Sand Down the Shorts in Sri Lanka
Before we set out for Sri Lanka my Mom, in conversation with one of my many sisters, referred to our destination as Ceylon. Of course, everyone breathed a sign of resignation and hoped the anachronistic error would quickly be forgotten. However, having purchased two cricket shirts in Sri Lanka, both carry the name Ceylon on the advert for Dilnah Tea (“Ceylon’s Finest”) so maybe she wasn’t so wrong after all. Call it what you will, we enjoyed a wonderful week there and if you’re prepared to press “read more” then you’ll be exposed to a host of the finest photos and a few pages of relatively sedentary and benign scribbling.
It has to be said that you can travel to some wonderful exotic places only to be let down by the odd problem. I suppose the most upmarket holiday we ever took was to Gangga Island in Indonesia, a truly wonderful experience, but one that was let down by slicks of rubbish in the sea and on the beach. It takes a great effort to find something to condemn in Hikkaduwa, a resort and fishing town in south-west Sri Lanka; it really was very, very nice.
The sea was a little rough to enter, fine by me; I was only upended once, although Andrea claimed to have been smashed into the sand by exuberant crashing waves on at least four occasions. It could be a gritty experience both entering and exiting the waters, but once you were through the surf the playful waves made swimming fun.
The beach was stunningly beautiful, remarkably clean and, although we did hear comments that it could be better, it stacked up against nearly all of our experiences in the last few years. Not only was it clean, it was also wide, consisting of beautiful fine sand, thus the properties on the sea front did not appear threatened by the aggression of the waves.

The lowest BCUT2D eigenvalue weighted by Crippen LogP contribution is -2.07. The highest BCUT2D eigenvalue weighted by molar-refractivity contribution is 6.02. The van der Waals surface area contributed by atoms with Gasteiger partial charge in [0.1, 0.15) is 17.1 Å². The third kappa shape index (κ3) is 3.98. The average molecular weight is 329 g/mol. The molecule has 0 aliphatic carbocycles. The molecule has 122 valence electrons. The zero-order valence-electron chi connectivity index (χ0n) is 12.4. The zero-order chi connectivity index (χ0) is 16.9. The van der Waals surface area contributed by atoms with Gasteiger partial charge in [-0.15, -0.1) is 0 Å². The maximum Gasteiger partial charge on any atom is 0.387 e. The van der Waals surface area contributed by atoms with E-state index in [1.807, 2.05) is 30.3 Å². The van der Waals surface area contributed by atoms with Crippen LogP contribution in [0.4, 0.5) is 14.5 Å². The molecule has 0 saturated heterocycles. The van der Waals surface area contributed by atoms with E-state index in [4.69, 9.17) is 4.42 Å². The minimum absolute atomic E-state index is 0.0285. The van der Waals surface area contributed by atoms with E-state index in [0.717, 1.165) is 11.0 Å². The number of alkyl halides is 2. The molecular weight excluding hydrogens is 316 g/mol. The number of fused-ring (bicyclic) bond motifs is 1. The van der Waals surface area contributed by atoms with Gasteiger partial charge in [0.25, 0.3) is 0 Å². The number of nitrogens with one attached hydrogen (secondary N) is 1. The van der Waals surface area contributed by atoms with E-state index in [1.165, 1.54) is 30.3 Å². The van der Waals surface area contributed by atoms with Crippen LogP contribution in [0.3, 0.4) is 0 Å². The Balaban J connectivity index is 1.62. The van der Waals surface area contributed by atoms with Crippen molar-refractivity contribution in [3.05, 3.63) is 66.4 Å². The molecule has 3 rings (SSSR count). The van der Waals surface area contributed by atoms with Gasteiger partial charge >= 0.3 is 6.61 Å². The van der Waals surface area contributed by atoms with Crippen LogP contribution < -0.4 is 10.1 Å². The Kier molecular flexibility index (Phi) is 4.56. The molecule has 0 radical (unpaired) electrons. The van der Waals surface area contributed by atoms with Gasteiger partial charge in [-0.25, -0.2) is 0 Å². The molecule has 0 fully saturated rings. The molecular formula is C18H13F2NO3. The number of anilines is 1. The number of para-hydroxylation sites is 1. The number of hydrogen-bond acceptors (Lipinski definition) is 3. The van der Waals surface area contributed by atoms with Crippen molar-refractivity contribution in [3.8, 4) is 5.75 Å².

There’ll be a little more about this latter as, quite obviously, this area was subject to considerable damage in the tsunami of Christmas 2004.
It was also interesting to share the beach with grazing cows and their best mates, the egrets. The egret, both the lesser and the greater, are very common round here. There were only a few sea birds, so the egret performed beach cleanup duties. They could also be found in the paddy fields and, in place of pigeons on the cricket pitches, annoying batsmen and umpires alike.
The symbiotic relationship between the egret and the cow, so developed just outside our temporary abode, was wonderful; the relationship between iguana and humans fortunately occurred much further down the beach and we only chanced on it due to a fluke whilst taking a shortcut though somebody’s back garden.
Each of the pair of iguana was huge. We both mistook them for monitor lizards to start with, even though we were less than five metres away. Andrea heard a scratching noise and we turned to watch them ascend a vertical wall as they moved away from the bins in which they appeared to have been feasting on scraps. You can get a good idea of this beast’s size from the bricks it is clinging to; also the water pipe gives a sense of scale. The only iguana I’ve come across that was larger than these two was on Montserrat whilst playing golf with John and Sally. For your interest I had to chip my second shot over the giant lizard to get onto the green.
The fact they could walk up a vertical surface, considering their bulk, was astonishing, you can see from the second shot the length of their claws but they must have weighed in at the same as a fully grown corgi. I’ve no idea if iguanas are ever aggressive, but you wouldn’t want to meet this pair on a dark night, particularly in the alley we were in.
Having just checked this out, the first website I encountered showed wounds inflicted by iguana and they’re quite nasty. The link appears on the last page of this blog, but if you get a bit queasy about blood, please don’t go there! Apparently they also carry salmonella and a bite can lead to serious infections.
Having said all this, I guess watching the pair of iguana climbing the wall was one of the high points of our trip!
So there was a little wildlife; when you’re on a paradisiacal beach you don’t worry too much about the odd cow, bird, reptile or fish! Really, this beach and the water were so beautiful it’s not surprising other forms of life want to share it. Towards the north of the beach, the direction of this photo, the number of hotels increases and the beach becomes more crowded; at the southern end it is blissfully quiet. There’s a section below that deals with the local fishermen and it seems the waters are pretty much teaming with life, something you might expect when you consider this part of Sri Lanka forms the mainland spur that dips furthest south into the Indian Ocean.